Government Digital Service under review after rural payments cockup
Audit follows IT disaster that resulted in farmers being underpaid
Whitehall's spending watchdog is to review the achievements of the Government Digital Service in light of the Rural Payments Agency's IT disaster.
In an update note on the Rural Payments Agency's Common Agricultural Policy IT system on Monday, the National Audit Office said it will shortly be undertaking a review of GDS's achievements and the challenges it faces.
In particular it will look at whether government is supporting better use of technology and business transformation in its work.
"This recommendation was made in the context of senior management failures arising from the RPA, the Department and GDS not working together effectively, and not being able to resolve differences in strategic priorities and visions," the report read.
The Common Agricultural Policy IT system (CAP-D) was intended to be a GDS digital exemplar under the new Basic Payment Scheme payments system.
The system went over budget by 40 per cent to £215m, and will incur penalties from the EU of £180m per year in the early years of the CPA-D system as a result of disallowance payments.
Earlier this year the Public Accounts Committee said of the failure: "The Government Digital Service was created to help improve IT projects, but instead hindered delivery of this programme."
In its report, the NAO said: "The RPA has continued developing the IT environment without further significant involvement of GDS. The RPA told us that GDS's withdrawal from the programme has enabled a change in the implementation approach, including reverting to a more traditional deployment and release cycle rather than the continuous deployment approach that GDS had previously advocated."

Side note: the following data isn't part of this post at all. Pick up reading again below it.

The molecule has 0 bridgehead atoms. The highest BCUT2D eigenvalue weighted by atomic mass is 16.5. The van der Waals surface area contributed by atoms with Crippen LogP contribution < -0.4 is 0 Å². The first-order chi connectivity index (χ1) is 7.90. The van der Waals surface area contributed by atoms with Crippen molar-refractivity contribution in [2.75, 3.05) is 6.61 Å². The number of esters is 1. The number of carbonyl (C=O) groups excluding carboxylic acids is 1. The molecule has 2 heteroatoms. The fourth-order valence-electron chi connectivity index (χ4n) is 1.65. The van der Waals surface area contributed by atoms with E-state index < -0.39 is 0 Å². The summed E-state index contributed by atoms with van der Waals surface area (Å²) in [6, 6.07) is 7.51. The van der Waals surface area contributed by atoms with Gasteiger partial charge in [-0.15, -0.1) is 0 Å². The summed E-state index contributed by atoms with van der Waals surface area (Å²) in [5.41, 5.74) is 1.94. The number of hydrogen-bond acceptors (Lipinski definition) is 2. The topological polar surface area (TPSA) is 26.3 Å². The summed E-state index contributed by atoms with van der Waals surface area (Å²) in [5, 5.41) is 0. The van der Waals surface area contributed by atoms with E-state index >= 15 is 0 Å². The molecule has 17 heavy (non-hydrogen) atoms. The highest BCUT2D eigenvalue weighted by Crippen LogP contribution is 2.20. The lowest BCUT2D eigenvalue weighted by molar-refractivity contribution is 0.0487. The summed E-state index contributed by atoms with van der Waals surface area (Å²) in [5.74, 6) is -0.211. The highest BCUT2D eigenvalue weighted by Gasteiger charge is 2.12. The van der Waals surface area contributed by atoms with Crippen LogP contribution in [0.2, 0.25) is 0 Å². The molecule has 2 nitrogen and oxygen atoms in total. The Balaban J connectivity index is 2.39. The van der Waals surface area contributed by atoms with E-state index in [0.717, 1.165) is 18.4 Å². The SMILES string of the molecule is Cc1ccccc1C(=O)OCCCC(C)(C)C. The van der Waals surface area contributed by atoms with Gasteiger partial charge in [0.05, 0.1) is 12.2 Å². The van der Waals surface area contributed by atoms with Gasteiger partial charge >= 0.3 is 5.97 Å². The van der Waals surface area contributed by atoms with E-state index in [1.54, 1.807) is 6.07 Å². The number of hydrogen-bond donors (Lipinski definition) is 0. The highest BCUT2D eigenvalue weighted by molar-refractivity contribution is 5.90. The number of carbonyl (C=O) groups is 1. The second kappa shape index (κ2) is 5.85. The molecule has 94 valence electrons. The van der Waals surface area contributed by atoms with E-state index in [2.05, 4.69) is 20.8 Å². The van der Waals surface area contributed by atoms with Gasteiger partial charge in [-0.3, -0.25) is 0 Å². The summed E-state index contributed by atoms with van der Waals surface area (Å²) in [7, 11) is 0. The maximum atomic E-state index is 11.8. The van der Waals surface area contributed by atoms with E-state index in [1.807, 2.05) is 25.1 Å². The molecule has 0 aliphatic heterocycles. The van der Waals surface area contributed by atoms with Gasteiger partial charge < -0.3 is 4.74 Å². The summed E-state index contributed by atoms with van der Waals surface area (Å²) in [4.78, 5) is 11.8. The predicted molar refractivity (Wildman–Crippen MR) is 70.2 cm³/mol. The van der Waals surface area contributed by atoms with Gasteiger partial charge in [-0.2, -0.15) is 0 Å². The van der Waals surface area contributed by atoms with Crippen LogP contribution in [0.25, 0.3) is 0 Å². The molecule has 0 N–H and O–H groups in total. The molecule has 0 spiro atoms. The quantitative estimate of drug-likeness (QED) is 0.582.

Some 6,900 of farmers received at least €1,000 (£890) less than they were entitled to in their initial Basic Payment Scheme payment, said the report.
It said the RPA missed its March 2016 target for the proportion of claims paid by 8 per cent. As of October 2016, a total of £1.39bn has been paid to farmers under the BPS scheme.
In September, the European Commission conducted its first audit of the RPA for disallowance penalties following the introduction of the new payment rules and the failure of the CAP-D system.
However, the NAO said although those "initial results have been communicated to the RPA, these are subject to a potentially lengthy process of challenge in order to determine the final level of any penalty". In other words, we don't know yet how much Europe intends to fine us.
But tensions between the departments have now eased, it said. "Over the past year, GDS has been assisting with other aspects of the Department's work including its transformation programme, and the department has told us that its working relationship with GDS has recently been more constructive." ®